At last Thursday's City Council meeting it was apparent that, "What we've got here is... failure to communicate." between City Council and Mayor Bill Foster. The issue is whether it is intentional or just an information exchange failure.
A new business item was added last-minute to the agenda Thursday for a "discussion regarding City Council information requests."
For council chair Leslie Curran, and other council members, they said they have had trouble getting various budget, policy, and project information before the public from the Mayor and city administration.
Curran said she has asked repeatedly about unknown RNC costs but was told that information would be provided only when ready. However, Tampa provided that information to the Tampa Bay Times regarding costs associated with St. Pete hosting the official RNC kick-off party.
"We are standing in line with the press," Curran said with getting information from city officials. "I just think, no offense to the press, your job is to present the news, our job is to govern. It's difficult to do that if you don’t have the information."
Thursday's unexpected discussion about _adding nine new red light cameras in St. Petersburg_, Curran said, was a microcosm of the communication failures between council and Foster.
St. Peter resident Matt Florell was speaking during open forum regarding yellow light times at intersections with red light cameras when he mentioned the city was adding more red light cameras. This was news to city council.
Council member Jeff Danner said he knows adding additional cameras was part of the original red light camera agreement, but only after council received a safety report of the effectiveness of the first cameras placed around St. Petersburg.
"We’ve learned form the pubic that more cameras are going up," Danner said at Thursday's council meeting. "That’s the issue, learning this on the fly. We get the heat for putting the cameras up. We (did) it because it was a safety issue. Now we are doing more without the safety data."
"I think any time we are told we can’t have information, it should have few and far between," said council member Steve Kornell. "Lately, it’s happened a little more than I would like."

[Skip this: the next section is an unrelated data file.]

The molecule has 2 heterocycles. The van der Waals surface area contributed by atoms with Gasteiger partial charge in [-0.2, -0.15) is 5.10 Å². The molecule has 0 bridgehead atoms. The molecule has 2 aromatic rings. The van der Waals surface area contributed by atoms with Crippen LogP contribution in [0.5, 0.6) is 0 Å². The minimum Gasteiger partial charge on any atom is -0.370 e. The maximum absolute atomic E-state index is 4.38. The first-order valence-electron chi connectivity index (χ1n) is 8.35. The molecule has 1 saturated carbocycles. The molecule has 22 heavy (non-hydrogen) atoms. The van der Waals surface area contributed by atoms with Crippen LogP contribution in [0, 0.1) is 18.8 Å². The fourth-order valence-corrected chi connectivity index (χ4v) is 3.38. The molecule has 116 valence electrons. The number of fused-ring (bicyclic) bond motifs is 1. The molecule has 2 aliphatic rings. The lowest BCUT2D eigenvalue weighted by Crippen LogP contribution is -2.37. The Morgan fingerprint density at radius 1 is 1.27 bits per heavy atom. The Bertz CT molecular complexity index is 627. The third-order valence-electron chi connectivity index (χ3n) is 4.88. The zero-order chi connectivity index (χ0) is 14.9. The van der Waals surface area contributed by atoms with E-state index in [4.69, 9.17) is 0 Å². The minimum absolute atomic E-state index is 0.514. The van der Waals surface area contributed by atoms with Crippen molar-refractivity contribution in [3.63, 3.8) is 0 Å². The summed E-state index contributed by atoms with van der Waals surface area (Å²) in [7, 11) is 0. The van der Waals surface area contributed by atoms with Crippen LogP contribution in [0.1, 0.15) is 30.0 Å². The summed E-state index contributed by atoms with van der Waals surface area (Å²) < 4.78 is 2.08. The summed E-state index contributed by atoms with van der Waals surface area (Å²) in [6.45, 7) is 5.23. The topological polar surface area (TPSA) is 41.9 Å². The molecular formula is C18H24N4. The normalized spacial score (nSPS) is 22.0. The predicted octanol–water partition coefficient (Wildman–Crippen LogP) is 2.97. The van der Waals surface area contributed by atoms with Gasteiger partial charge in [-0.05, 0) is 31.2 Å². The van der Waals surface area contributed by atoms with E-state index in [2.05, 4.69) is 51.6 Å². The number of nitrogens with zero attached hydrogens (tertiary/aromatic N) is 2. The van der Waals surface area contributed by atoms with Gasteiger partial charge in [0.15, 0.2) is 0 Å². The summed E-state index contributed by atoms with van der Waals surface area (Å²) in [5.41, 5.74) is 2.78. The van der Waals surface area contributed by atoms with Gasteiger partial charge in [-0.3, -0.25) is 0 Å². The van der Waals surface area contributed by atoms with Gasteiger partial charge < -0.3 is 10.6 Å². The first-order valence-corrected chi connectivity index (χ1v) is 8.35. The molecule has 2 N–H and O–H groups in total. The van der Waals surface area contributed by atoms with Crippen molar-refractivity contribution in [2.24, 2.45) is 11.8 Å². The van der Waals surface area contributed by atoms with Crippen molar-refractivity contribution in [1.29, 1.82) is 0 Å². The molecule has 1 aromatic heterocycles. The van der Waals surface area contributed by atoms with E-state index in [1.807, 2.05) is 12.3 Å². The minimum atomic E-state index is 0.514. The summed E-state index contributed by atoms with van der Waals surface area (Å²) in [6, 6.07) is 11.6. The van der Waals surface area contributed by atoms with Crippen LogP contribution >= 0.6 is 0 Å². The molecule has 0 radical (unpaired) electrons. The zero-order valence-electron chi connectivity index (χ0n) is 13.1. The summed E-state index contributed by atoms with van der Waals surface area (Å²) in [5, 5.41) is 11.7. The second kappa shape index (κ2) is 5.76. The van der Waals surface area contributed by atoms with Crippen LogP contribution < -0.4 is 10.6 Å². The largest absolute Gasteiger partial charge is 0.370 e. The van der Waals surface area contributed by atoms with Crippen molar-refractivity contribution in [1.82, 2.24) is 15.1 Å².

For council member Karl Nurse, some council members might need to look in the mirror as to why there is a communication gap between council and the Mayor.
Nurse said it has become routine for some council member to attack Foster and city officials each week during council meetings.
"I think that we have sort of wandered off into a style where the personal attacks are just every week," he said.
He said if you treat someone poorly you cannot reasonably expect that to be a good relationship.
"It’s human nature that when you abuse people on television that people are going to be much more cautious sharing information and you’ll get it slower," Nurse said.
Council member Bill Dudley said grilling each city staffer like they are the enemy, "just gets him the wrong way."
Foster waited until the end of the discussion to respond last Thursday.
"I deeply respect you all and spent 10 years on that side of the hall. I knew what it was like to be a part of the team," Foster said. "I’ve tried for some of you, tried to be on your team since I got elected and have not been invited to your team.
"Respect and trust are earned and they are mutual," Foster added. "I‘m happy to release any and all information to you about things that are public, pertinent to your district."
City Attorney John Wolfe said anything that is public record should be shared with council but the way it's shared is between the Mayor and council.
Foster said he would continue to provide information when it is available and build better relationships with council.
"We will continue to work together and try to do what’s best for this city, the people that hired all of us," Foster said.